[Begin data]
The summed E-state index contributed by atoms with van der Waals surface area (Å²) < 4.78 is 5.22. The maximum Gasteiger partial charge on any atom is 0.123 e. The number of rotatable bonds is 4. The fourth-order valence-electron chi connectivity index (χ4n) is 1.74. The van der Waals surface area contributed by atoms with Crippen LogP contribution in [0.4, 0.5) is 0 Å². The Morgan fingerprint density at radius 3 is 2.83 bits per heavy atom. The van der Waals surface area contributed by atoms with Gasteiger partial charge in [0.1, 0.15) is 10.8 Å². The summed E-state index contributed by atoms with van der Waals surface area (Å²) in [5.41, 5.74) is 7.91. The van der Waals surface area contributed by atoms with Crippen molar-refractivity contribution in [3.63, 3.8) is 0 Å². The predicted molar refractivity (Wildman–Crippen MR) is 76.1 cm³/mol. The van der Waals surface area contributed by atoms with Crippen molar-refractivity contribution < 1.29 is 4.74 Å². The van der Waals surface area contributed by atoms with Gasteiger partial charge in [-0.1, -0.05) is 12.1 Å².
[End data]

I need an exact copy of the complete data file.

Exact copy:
The summed E-state index contributed by atoms with van der Waals surface area (Å²) < 4.78 is 5.22. The maximum Gasteiger partial charge on any atom is 0.123 e. The number of rotatable bonds is 4. The fourth-order valence-electron chi connectivity index (χ4n) is 1.74. The van der Waals surface area contributed by atoms with Crippen LogP contribution in [0.4, 0.5) is 0 Å². The Morgan fingerprint density at radius 3 is 2.83 bits per heavy atom. The van der Waals surface area contributed by atoms with Gasteiger partial charge in [0.1, 0.15) is 10.8 Å². The summed E-state index contributed by atoms with van der Waals surface area (Å²) in [5.41, 5.74) is 7.91. The van der Waals surface area contributed by atoms with Crippen molar-refractivity contribution in [3.63, 3.8) is 0 Å². The predicted molar refractivity (Wildman–Crippen MR) is 76.1 cm³/mol. The van der Waals surface area contributed by atoms with Crippen molar-refractivity contribution < 1.29 is 4.74 Å². The van der Waals surface area contributed by atoms with Gasteiger partial charge in [-0.1, -0.05) is 12.1 Å².